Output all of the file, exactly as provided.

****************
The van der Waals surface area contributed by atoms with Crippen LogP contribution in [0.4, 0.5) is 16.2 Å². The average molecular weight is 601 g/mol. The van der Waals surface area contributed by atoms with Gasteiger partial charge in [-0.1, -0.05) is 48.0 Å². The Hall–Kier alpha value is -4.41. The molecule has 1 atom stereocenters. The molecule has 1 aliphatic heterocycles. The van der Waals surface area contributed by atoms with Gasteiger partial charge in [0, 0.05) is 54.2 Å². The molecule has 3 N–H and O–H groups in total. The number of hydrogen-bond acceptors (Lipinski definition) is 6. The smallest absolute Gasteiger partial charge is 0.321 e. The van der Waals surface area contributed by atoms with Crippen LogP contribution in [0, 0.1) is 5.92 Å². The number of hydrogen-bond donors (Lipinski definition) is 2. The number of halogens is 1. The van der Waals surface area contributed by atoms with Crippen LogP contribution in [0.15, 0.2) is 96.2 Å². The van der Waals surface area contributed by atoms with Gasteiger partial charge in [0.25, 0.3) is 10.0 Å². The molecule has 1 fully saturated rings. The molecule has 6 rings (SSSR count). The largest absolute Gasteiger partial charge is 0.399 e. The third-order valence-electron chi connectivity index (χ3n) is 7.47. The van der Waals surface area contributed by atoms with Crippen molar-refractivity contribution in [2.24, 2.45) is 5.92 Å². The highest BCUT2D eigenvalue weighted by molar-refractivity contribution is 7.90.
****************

The van der Waals surface area contributed by atoms with Crippen LogP contribution in [0.4, 0.5) is 16.2 Å². The average molecular weight is 601 g/mol. The van der Waals surface area contributed by atoms with Gasteiger partial charge in [-0.1, -0.05) is 48.0 Å². The Hall–Kier alpha value is -4.41. The molecule has 1 atom stereocenters. The molecule has 1 aliphatic heterocycles. The van der Waals surface area contributed by atoms with Gasteiger partial charge in [0, 0.05) is 54.2 Å². The molecule has 3 N–H and O–H groups in total. The number of hydrogen-bond acceptors (Lipinski definition) is 6. The smallest absolute Gasteiger partial charge is 0.321 e. The van der Waals surface area contributed by atoms with Crippen LogP contribution in [0, 0.1) is 5.92 Å². The number of hydrogen-bond donors (Lipinski definition) is 2. The number of halogens is 1. The van der Waals surface area contributed by atoms with Crippen LogP contribution in [0.15, 0.2) is 96.2 Å². The van der Waals surface area contributed by atoms with Gasteiger partial charge in [0.25, 0.3) is 10.0 Å². The molecule has 1 fully saturated rings. The molecule has 6 rings (SSSR count). The largest absolute Gasteiger partial charge is 0.399 e. The third-order valence-electron chi connectivity index (χ3n) is 7.47. The van der Waals surface area contributed by atoms with Crippen molar-refractivity contribution in [2.24, 2.45) is 5.92 Å². The highest BCUT2D eigenvalue weighted by molar-refractivity contribution is 7.90.